Computer-controlled radio-paging and telephone communication using recorded voice messages
A method of and apparatus for notifying a remote subscriber of a caller's attempted communication by a communication system accepting and recognizing a call for a subscriber, paging the subscriber, and connecting the original caller to the subscriber's telephone line when the subscriber calls the system in answer to the page. Other features include recording a caller message for the subscriber if the subscriber calls back to the system after the original caller has disconnected.
The present invention relates to a method of and apparatus for connecting a remote caller with a remote subscriber through a common telephone trunk interface or the like when the caller cannot reach the subscriber by more common direct calling means. More specifically, the invention is directed to a method of and apparatus for inter-connecting a telephone or other line switch, a paging terminal, a host computer and and a voice recording apparatus.
Included in the present state of the art in remote call notification is the paging system. If a remote caller can not reach a paging system subscriber by normal telephonic means, such as calling all telephone numbers known to be used by the subscriber, the caller can call the paging services of the subscriber. At the paging service, an operator requests the name of the subscriber and places a page over a radio common carrier (RCC). The operator will also take a message, generally to include the name and current telephone number of the caller. The subscriber, who must carry a radio receiver, generally called a "beeper", upon hearing the beep or page from the service, calls the service by normal telephonic means to receive the message left by the caller from the operator.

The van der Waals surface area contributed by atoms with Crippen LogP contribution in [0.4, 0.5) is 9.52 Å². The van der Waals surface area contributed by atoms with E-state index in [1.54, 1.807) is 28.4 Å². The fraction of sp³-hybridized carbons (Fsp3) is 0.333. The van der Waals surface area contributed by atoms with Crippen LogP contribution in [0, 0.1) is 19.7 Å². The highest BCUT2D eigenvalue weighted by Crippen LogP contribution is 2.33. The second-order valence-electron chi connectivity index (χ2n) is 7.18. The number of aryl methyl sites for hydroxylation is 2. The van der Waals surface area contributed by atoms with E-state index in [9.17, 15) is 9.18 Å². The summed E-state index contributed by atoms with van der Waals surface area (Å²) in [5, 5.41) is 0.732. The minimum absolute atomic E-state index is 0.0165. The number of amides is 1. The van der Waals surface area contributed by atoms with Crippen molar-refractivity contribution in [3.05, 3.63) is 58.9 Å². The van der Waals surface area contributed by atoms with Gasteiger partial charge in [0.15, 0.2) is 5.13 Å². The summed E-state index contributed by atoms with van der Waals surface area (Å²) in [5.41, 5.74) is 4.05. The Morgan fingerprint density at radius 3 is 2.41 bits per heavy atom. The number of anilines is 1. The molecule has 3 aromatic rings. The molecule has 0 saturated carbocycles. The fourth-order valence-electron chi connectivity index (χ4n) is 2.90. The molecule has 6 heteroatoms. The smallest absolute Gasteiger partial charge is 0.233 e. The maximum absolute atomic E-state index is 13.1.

More sophisticated systems allow the RCC to signal the beeper and transfer the caller's current telephone number to a display on the beeper. Such telephone number transferance allows the subscriber a shorter response time to contact the original caller as the intermediary call to the service operator is obviated; but this generally severely limits the capacity of the RCC's radio channel.
Other means of remote notification include less timely message systems. In such a message system, a caller calls the subscribers's message service if unable to reach the subscriber. The caller leaves a message including return call telephone numbers and must wait until the subscriber calls in to the message service to receive notification of a previous call. Such message systems can be monitored by an operator and may use analog or digital storage means.
Another modification of the message system allows a caller to leave a message with an operator or programmed digital storage system. The operator or system, having a list of numbers by which the subscriber may be contacted, will then attempt to contact the subscriber to deliver the original caller's message. After the message is delivered, either by the operator contacting the subscriber, the subscriber calling in for messages, or by transmitting to the subscriber's paging beeper the caller's number, as mentioned previously, the subscriber must then make a separate attempt to return the call to the caller. During such wait for a subscriber's return call, the caller normally can not even determine if or when the subscriber has been notified of the original attempted communication.
It is therefore an object of the present invention to provide a new and improved method of and appartus for notifying a remote subscriber of a caller's attempted communication and allowing the subscriber to connect directly to the caller's original call.